…A new way of life that his students didn’t always understand, hence Peter’s question at the beginning of this little section.  And Peter was at the head of the class and he didn’t get it…

Loving our neighbor as our selves as a way of loving God was the thing that Jesus preached left, right, up, down and sideways.  It was the thing that he lived right until they killed him for it.  It was the thing that his students tried to understand, but certainly didn’t get during his lifetime.  It was the thing that he said was the cornerstone, the foundation of everything else, the thing you could use as a touchstone, a comparative analysis tool.

And forgiveness is a part of loving our neighbors as our selves as a means of loving God.  But let’s be clear here: sometimes forgiveness also means saying no, I forgive you and I won’t enable you in your bad behavior.

I mean, let’s think about this.  What is forgiveness?  There are many different definitions we could use, but what is it materially?  What’s the essence of a true, deep, solid forgiveness?  Isn’t it when you get to that point where one of two things happen and then that leads to a total release, a sense of no longer being connected to the suffering of the event even if the pain persists?  Isn’t it when you are able to see deeply into either (or both) your own reasons for being upset, and/or the other person’s reasons for offending so much so that you can have deep compassion about the incident?  And maybe this, the incident is something relatively minor like an argument with a spouse, but perhaps it’s deeper.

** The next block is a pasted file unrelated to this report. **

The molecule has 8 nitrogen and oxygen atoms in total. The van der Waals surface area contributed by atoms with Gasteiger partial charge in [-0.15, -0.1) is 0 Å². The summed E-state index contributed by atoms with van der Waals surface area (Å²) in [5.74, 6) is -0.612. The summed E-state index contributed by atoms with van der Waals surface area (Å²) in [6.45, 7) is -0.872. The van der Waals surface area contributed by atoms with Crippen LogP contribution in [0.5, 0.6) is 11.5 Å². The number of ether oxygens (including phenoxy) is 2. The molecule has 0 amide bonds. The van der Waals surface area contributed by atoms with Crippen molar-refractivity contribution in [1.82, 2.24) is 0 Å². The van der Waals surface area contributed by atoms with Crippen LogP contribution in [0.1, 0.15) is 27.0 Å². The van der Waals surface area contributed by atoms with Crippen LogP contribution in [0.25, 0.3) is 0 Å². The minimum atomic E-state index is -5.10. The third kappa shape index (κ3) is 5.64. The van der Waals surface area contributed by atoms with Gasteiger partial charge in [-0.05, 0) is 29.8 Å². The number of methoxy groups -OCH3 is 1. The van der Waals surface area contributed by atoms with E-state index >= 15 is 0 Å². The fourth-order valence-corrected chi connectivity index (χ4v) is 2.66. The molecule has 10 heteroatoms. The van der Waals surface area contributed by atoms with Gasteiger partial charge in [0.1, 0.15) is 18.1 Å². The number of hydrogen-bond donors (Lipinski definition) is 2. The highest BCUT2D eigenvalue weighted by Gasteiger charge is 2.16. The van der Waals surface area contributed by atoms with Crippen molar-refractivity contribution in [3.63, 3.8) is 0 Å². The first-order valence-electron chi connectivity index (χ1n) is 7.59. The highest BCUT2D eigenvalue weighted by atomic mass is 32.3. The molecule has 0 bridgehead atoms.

Perhaps the offender is an addict and no amount of forgiveness is going to keep them from abusing substances, themselves and everyone around them until they get the proper support and make the decision and the steps to stop.  In that case a person can forgive the addict without excusing the behavior.  A person can forgive the addict without staying and enabling bad behavior.  A person can forgive forever, deeply aware of why the behavior is happening even while they remove themselves from a destructive situation.  A person can achieve their own release, their own peace even while they forgive the offender from afar.